You are on page 1of 6

Adjectives

Adjectives are one of the eight parts of speech. Just as a reminder, the others are the verb, the noun, the pronoun, the adverb, the preposition, the conjunction, and the interjection. The primary purpose of an adjective is to modify a noun. They typically answer one of these three questions about the noun: What kind? How many? Which one? For example: 1. 2. 3. 4. 5. the 44th president a green product a responsible investment an economist's analysis the dumbest, worst leader

Adverbs
An adverb modifies--changes, enhances, limits, describes, intensifies, muffles--a verb, an adjective or another adverb. ANSWERS THE QUESTION HOW? [In the following examples, the adverb is bold and the word it modifies is underlined.] 1. It isn't just the practice, studying, running, bad days, great days and traveling that experienced players handle well. 1. WELL tells us how the players HANDLE things. 2. They have quickly figured out how to deal with their boss. 1. QUICKLY tells us how they HAVE FIGURED OUT.

A predicate is one of the two main parts of a sentence, the other being the subject, which the predicate modifies. For the simple sentence "Apples are red.", Apples acts as the subject, and are red acts as the predicate (a subsequent description of the subject, headed with a verb).

Verbal A verbal is the form of a verb used as a noun, adjective or adverb. Identifying verbals can be somewhat tricky. While verbals are forms of verbs, they are NOT the action associated with the subject. In other words, they are not verbs.

1. Gerunds are forms of the verb that function as nouns. They always end in "ing." 2. Participles are forms of the verb that function as adjectives. They can end in "ed," "en," or "ing." 3. Infinitives are forms of the verb that may acts as adjectives, adverbs or nouns. They include "to" plus the base form of the verb, as in "to run."

Gerunds
First and foremost, a gerund is the form of a verb, but it is not a verb. Second, it is a noun. And finally, it ends in "ing." [In the following examples, the gerund is bold and the verb is underlined.] 1. Many local governments and school districts forbid releasing student information to any outside group, including the military, colleges or corporations. 1. First find the subject and verb: GOVERNMENTS and DISTRICTS are the subjects and FORBID is the verb. Is it an action verb? Yes? Do they forbid something? Yes. What? RELEASING. So, RELEASING is a direct object, which is a noun. A form of a verb that ends in ING and acts as a noun is a gerund. 2. Burning oil and smashing atoms are good for the environment. 1. First find the subject and verb: BURNING and SMASHING are the subjects and ARE is the verb. Therefore, BURNING and SMASHING are nouns. A form of a verb that ends in ING and acts as a noun is a gerund.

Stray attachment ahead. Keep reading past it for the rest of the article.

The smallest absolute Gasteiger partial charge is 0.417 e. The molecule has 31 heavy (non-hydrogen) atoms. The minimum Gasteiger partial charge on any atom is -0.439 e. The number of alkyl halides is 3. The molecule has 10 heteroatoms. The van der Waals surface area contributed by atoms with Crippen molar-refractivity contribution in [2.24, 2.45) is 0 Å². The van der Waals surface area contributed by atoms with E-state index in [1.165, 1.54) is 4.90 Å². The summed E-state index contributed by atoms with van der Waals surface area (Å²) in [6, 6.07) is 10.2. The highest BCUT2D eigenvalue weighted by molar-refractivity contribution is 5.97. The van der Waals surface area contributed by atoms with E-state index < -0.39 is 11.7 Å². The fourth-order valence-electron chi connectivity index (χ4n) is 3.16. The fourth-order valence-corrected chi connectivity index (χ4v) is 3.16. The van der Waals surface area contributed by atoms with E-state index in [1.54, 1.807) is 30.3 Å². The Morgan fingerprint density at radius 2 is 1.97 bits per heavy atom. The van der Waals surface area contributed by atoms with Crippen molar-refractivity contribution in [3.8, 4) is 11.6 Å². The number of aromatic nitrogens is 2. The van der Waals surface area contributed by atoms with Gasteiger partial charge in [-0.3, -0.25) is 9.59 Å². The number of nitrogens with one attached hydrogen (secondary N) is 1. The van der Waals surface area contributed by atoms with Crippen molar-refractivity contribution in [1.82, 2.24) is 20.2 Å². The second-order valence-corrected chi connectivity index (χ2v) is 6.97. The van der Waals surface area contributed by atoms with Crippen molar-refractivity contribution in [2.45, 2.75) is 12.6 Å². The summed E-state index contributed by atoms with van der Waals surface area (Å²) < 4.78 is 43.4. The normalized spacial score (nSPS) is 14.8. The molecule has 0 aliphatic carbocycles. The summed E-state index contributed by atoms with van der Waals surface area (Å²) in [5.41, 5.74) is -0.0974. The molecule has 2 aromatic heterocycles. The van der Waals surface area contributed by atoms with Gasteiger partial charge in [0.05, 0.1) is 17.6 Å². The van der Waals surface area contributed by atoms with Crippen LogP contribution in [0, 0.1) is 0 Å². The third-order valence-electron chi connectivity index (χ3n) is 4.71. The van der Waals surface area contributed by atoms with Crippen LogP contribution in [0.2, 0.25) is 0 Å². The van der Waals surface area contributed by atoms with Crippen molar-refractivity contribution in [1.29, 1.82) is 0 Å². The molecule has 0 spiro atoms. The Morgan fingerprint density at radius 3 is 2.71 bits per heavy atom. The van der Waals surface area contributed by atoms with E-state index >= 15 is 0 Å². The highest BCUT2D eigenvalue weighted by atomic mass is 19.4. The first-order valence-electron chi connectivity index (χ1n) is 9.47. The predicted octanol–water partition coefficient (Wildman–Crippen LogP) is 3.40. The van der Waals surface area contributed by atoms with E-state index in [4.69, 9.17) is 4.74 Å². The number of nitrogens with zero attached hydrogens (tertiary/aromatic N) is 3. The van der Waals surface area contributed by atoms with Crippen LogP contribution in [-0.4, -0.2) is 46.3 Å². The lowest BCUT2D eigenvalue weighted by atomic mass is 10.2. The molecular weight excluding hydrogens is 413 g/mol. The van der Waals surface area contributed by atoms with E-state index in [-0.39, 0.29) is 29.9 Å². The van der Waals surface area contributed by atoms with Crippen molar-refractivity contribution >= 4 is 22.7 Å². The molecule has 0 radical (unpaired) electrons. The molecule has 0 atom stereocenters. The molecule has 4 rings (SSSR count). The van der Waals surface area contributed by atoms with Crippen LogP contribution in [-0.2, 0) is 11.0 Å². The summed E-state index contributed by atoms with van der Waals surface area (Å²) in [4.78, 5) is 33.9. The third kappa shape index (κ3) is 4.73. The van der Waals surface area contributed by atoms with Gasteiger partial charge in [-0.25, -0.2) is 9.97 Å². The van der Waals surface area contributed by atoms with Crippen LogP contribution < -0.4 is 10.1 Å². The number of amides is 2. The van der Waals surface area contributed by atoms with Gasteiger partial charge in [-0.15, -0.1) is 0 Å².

Participles
First and foremost, a participle is the form of a verb, but it is not a verb. Second, it is an adjective. And finally, it ends in "ing" or "ed" or "en." [In the following examples, the participle is bold and the verb is underlined.] 1. As the colonies became a new nation dedicated to the proposition that all men are created equal, public schools had another purpose. 1. First find the subject and verb of each clause: COLONIES BECAME and SCHOOLS HAD. 2. With that done, we can see that DEDICATED is not the subject. Instead, it describes the word NATION. Therefore, it is an adjective. A form of a verb that ends in ED, EN or ING and acts as an adjective is a participle.

2. Transformed by the national economy, urban factories developed a need for disciplined, obedient workers. 1. The subject (factories) DEVELOPED. So what does TRANSFORMED do? It describes FACTORIES.

Infinitives
First and foremost, an infinitive is the form of the verb, but it is not a verb. Second, an infinitive can be a noun, an adjective or an adverb. And finally, it is always "to" plus a verb. [In the following examples, the infinitive is bold and the verb is underlined.] 1. Supporters of the Internet fail to mention that it contains a lot of trash packaged to look like reliable information.

Clauses
Traditionally a clause is defined as a group of related words that has both a subject and a verb. In attempting to identify clauses, they are often contrasted with phrases, which do not have a subject and verb.
Therefore, in the sentence, "She has not met the person who will move into her old office," "She has not met the person" and "who will move into her old office" are both clauses. On the other hand, "into her old office" is a phrase.